Saturday, December 27, 2008

Aleem Maqbool's Summary of His Nativity Trek

Our guest, and our interviewer, who walked and rode a donkey (5 in all) from Nazereth to Bethlehem, sums up:

...Maybe it is just my exhaustion, and maybe it will seem ridiculous and romantic in a few days time, but now, at the end of the trek, I do feel uplifted by the last 10 days.

If you want to call that "spiritual", then perhaps Father Louis was right.

I certainly feel I have learned a great deal from the people I have met and stayed with along the way from Nazareth. And not just about the conflict or religion.

Some conversations will linger for a while.

Those with Nedal, my guide through the hills of the northern West Bank, and the nearest thing to an "Ent" from Tolkien's Middle-Earth as I was ever likely to meet in person.

He talked of the flora and fauna as if they were family.

Chatting with the 1970s wrestling champion, Hazem, in the bath-house in Nablus, and hearing his disappointment that young people were losing interest in "noble" sporting pursuits like his.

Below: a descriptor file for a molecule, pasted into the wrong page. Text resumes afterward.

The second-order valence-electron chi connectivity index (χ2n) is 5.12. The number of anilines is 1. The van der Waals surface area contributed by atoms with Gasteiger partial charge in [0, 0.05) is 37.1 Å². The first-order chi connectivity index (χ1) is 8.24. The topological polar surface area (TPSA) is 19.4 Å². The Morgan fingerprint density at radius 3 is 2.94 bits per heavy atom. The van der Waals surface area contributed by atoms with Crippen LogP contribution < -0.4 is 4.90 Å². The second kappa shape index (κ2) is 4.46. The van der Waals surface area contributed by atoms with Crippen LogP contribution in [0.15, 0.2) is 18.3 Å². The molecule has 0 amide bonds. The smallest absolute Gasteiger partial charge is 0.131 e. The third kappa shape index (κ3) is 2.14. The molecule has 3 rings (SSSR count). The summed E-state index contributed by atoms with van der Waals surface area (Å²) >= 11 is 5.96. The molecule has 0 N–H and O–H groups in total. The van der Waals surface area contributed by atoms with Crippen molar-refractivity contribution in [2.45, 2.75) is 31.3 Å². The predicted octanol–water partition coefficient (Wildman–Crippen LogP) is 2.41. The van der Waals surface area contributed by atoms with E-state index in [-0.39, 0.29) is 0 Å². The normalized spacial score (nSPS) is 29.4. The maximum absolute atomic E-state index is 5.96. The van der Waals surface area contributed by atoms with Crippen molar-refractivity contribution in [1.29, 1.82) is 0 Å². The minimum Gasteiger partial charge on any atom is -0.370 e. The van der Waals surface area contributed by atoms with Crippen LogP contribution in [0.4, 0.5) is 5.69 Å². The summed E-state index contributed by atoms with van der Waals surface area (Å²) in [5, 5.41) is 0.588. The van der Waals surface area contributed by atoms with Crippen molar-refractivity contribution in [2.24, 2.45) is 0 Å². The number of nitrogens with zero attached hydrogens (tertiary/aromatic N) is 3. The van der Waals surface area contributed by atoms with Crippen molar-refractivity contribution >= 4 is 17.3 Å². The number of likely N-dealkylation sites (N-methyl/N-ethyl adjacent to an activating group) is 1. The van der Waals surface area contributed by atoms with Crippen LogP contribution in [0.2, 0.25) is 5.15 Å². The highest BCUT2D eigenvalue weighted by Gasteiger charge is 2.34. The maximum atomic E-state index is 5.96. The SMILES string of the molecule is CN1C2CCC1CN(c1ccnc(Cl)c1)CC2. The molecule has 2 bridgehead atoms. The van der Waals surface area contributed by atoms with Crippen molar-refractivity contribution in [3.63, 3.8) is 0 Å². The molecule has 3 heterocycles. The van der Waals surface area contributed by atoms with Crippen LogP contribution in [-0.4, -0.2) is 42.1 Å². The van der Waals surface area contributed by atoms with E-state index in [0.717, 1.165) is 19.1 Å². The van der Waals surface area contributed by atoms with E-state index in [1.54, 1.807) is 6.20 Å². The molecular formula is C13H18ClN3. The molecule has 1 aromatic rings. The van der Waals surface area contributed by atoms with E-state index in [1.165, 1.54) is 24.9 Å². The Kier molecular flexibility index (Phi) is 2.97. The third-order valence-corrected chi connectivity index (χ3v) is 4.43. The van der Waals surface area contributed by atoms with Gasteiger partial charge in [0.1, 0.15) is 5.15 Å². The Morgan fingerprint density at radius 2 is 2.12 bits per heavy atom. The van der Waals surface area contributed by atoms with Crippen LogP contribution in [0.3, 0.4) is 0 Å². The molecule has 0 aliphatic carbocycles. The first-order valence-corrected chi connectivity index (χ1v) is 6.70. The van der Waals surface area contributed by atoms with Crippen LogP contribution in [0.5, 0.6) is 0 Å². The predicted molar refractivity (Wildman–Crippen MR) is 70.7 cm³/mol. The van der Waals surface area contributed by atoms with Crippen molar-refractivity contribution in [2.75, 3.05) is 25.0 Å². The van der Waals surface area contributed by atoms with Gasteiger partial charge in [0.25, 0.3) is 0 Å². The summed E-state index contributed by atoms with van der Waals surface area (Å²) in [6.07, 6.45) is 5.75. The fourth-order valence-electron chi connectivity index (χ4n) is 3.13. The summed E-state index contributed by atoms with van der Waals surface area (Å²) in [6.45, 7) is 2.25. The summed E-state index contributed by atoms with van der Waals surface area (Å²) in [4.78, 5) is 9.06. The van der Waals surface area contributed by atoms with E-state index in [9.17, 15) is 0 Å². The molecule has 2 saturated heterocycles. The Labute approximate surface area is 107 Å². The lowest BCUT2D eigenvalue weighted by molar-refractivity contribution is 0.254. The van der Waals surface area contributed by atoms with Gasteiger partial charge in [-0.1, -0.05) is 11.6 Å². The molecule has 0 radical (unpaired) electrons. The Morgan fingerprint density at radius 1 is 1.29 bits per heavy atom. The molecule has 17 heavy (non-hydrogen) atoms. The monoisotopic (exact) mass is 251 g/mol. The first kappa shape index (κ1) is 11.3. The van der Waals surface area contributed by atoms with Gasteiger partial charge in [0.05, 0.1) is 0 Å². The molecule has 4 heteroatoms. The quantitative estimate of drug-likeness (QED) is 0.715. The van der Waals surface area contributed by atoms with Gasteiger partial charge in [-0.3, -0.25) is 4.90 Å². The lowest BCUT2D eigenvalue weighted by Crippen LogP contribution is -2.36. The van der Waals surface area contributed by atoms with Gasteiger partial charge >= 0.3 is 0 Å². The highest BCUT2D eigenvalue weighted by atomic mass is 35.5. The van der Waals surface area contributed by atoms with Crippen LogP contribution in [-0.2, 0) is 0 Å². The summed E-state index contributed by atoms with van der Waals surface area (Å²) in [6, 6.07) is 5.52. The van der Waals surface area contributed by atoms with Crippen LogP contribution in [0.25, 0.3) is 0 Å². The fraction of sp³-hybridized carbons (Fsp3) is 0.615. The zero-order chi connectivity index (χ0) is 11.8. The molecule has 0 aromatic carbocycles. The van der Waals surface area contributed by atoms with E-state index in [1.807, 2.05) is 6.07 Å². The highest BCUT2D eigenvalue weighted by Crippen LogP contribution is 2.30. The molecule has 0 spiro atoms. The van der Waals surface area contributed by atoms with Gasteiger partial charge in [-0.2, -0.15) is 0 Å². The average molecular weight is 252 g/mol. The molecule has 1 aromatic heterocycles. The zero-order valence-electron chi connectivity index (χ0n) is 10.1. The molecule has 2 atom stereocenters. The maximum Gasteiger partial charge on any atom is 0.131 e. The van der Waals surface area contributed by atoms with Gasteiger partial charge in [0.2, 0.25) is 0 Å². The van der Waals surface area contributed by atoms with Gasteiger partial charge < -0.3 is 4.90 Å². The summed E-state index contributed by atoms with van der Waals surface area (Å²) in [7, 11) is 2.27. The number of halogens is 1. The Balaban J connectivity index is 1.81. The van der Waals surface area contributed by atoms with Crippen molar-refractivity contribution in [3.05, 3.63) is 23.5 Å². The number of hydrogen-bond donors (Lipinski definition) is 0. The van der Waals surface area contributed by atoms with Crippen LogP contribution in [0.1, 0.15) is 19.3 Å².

And then there was the young Israeli soldier at a West Bank checkpoint, who talked of a love of football, and defended me when his colleagues said they really could not understand why I couldn't just get in a car and drive the rest of the way to Bethlehem.

Much of the trip was a reminder that, however obvious this sounds, people in a conflict zone are as three-dimensional as those anywhere else.

There were, of course, sad indications of the tensions here.

There was the silence of hundreds of people as they buried a 22-year-old militant in the village of Yamoon, after an Israeli army raid.

A sense of how far apart the worlds of Jewish settlers and Palestinian villagers were, how little interaction there was between the two and how entrenched their views are.

And then there was the military checkpoint that greets visitors entering Bethlehem.

But people along the way did speak of hope - though not necessarily expectation - that things would get better one day.

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